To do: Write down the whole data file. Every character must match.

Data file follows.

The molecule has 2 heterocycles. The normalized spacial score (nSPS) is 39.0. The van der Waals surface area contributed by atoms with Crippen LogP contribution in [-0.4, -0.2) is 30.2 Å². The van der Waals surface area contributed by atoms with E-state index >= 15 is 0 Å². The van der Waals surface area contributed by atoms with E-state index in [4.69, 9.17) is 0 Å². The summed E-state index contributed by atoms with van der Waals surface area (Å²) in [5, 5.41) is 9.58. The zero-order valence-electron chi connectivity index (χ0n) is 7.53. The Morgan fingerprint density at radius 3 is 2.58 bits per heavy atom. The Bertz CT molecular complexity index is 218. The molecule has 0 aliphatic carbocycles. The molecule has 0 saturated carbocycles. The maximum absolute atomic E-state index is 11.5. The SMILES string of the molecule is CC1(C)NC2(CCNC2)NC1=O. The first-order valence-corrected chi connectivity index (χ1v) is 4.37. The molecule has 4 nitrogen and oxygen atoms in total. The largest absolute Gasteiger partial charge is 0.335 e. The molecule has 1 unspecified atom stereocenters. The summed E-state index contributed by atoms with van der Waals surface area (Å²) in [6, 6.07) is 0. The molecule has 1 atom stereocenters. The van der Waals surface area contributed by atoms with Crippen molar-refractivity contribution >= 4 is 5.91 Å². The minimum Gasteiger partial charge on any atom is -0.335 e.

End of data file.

The molecule has 2 heterocycles. The normalized spacial score (nSPS) is 39.0. The van der Waals surface area contributed by atoms with Crippen LogP contribution in [-0.4, -0.2) is 30.2 Å². The van der Waals surface area contributed by atoms with E-state index >= 15 is 0 Å². The van der Waals surface area contributed by atoms with E-state index in [4.69, 9.17) is 0 Å². The summed E-state index contributed by atoms with van der Waals surface area (Å²) in [5, 5.41) is 9.58. The zero-order valence-electron chi connectivity index (χ0n) is 7.53. The Morgan fingerprint density at radius 3 is 2.58 bits per heavy atom. The Bertz CT molecular complexity index is 218. The molecule has 0 aliphatic carbocycles. The molecule has 0 saturated carbocycles. The maximum absolute atomic E-state index is 11.5. The SMILES string of the molecule is CC1(C)NC2(CCNC2)NC1=O. The first-order valence-corrected chi connectivity index (χ1v) is 4.37. The molecule has 4 nitrogen and oxygen atoms in total. The largest absolute Gasteiger partial charge is 0.335 e. The molecule has 1 unspecified atom stereocenters. The summed E-state index contributed by atoms with van der Waals surface area (Å²) in [6, 6.07) is 0. The molecule has 1 atom stereocenters. The van der Waals surface area contributed by atoms with Crippen molar-refractivity contribution >= 4 is 5.91 Å². The minimum Gasteiger partial charge on any atom is -0.335 e.